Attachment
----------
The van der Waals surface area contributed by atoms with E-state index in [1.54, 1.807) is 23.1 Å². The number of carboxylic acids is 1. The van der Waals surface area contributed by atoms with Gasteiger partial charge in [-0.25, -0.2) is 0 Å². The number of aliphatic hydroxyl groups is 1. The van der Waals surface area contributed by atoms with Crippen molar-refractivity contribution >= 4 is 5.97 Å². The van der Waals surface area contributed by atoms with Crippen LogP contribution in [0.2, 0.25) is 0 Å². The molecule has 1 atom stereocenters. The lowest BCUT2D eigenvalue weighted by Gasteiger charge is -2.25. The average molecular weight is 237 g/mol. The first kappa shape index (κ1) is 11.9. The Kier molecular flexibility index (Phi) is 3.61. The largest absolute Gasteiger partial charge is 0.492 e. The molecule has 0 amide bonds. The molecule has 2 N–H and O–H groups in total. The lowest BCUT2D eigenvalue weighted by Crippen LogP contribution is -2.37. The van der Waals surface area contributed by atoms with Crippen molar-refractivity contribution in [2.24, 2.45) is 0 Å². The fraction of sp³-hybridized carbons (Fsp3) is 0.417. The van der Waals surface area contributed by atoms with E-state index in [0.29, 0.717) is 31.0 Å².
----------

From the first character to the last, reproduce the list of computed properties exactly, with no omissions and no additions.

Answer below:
The van der Waals surface area contributed by atoms with E-state index in [1.54, 1.807) is 23.1 Å². The number of carboxylic acids is 1. The van der Waals surface area contributed by atoms with Gasteiger partial charge in [-0.25, -0.2) is 0 Å². The number of aliphatic hydroxyl groups is 1. The van der Waals surface area contributed by atoms with Crippen molar-refractivity contribution >= 4 is 5.97 Å². The van der Waals surface area contributed by atoms with Crippen LogP contribution in [0.2, 0.25) is 0 Å². The molecule has 1 atom stereocenters. The lowest BCUT2D eigenvalue weighted by Gasteiger charge is -2.25. The average molecular weight is 237 g/mol. The first kappa shape index (κ1) is 11.9. The Kier molecular flexibility index (Phi) is 3.61. The largest absolute Gasteiger partial charge is 0.492 e. The molecule has 0 amide bonds. The molecule has 2 N–H and O–H groups in total. The lowest BCUT2D eigenvalue weighted by Crippen LogP contribution is -2.37. The van der Waals surface area contributed by atoms with Crippen molar-refractivity contribution in [2.24, 2.45) is 0 Å². The fraction of sp³-hybridized carbons (Fsp3) is 0.417. The van der Waals surface area contributed by atoms with E-state index in [0.29, 0.717) is 31.0 Å².